Osei Tutu I was born in what is modern-day Ghana in 1660. When Osei Tutu I inherited the title of Kumasihene (king of Kumasi). Tutu would use this new influence to get the other Akan city-states to unite against the regional African hegemonic power,who were also an Akan people known as the Denkyira.
Osei Tutu I and his traditional African priest Okomfo Anokye motivated many Akan city-states to unite because of a traditional African belief that the Golden Stool came form heaven and held the soul of the new Asante kingdom.
Once unified of what was the newly formed Asante kingdom, of which Osei Tutu I was now the new the Asantehene (Asante king), Tutu and his new forces would go on to defeat the the Denkyira, and then they would use the pincer formation to turn the new kingdom into a West African Empire. This was achieved by welcoming small African kingdoms who were willing to join the Asante confederation and by conquering other West African city-states who refused to submit to the power of the Asante empire. By 1701 the European powers on the coast of Ghana began take notice of the military brillance and growing power of the Asante.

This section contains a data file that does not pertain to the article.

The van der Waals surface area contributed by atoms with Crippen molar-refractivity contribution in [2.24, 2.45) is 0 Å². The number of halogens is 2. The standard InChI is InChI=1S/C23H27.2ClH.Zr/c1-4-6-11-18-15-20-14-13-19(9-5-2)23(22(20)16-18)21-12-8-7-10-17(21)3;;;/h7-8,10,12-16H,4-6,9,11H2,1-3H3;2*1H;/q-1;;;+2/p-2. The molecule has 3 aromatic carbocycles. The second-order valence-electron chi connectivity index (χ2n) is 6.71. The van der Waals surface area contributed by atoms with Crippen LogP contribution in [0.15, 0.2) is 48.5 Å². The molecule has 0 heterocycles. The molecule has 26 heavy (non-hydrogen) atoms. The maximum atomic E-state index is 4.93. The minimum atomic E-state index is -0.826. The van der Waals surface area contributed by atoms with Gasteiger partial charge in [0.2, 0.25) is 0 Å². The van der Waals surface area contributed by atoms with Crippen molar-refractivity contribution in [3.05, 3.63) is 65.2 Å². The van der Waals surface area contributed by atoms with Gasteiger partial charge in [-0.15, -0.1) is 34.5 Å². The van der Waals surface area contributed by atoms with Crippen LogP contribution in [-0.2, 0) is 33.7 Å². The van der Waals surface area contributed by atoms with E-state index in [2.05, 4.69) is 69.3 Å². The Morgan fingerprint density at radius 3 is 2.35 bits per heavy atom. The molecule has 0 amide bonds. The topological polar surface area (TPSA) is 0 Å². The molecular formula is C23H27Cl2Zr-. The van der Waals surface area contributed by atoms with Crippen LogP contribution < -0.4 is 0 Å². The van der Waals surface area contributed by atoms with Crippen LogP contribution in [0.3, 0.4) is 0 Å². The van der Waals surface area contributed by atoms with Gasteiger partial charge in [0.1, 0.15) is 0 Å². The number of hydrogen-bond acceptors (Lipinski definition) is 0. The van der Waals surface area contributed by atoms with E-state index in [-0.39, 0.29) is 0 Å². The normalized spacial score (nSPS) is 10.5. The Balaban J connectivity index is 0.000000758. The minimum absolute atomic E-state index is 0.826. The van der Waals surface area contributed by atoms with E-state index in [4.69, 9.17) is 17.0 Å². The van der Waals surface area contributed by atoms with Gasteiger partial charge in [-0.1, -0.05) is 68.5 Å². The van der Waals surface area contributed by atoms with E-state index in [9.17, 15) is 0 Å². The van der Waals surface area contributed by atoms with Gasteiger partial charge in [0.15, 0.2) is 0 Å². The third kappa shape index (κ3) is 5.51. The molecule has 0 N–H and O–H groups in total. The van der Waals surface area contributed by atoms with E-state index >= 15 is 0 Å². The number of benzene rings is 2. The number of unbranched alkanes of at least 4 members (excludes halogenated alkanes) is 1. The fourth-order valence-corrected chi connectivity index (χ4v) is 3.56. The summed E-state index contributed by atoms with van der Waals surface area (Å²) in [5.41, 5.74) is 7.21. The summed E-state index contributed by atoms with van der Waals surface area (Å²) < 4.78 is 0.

Death OF THE KING
In 1717, Osei Tutu I would be killed in a war of conquest against the Akyem. He was allegedly shot by a sharpshooter who was hiding in the forest. He died crossing the River Pra.
Osei Kofi Tutu I with his loyal priest and advisor, Okomfo Anokye, united several Akan city-states to form the Asante kingdom, which later became the Asante empire.
Osei Tutu II, currently sits on the thrown of Asante (Golden Stool), and even though like the Queen of England, his role is more ceremonial than political, the Asantehene is still one of the most powerful, respected and influntial people in Ghana today. The Asante kingdom is alive and well today in the Asante region of Ghana, even thougn it has shrunk in size since the birth of modern-day Ghana, the territory of Asante is still slightly larger than the nation of Israel and it’s influence is felt all over the nation of Ghana and is respected all over the world, especially within the African diaspora .
Tariq Ibn-Ziyad was a Berber general from where is now Morocco in North West Africa. He was a mawla (which translate to lord or guardian) of Musa Ibn Nusayr, who was the Umayyad governor of Ifriqiya (which consisted of parts of Tunisia,Libya and Algeria) . After Tangier was conquered between 710-711, Musa Ibn Nasayr put Ibn-Ziyad in control of the Tangier area.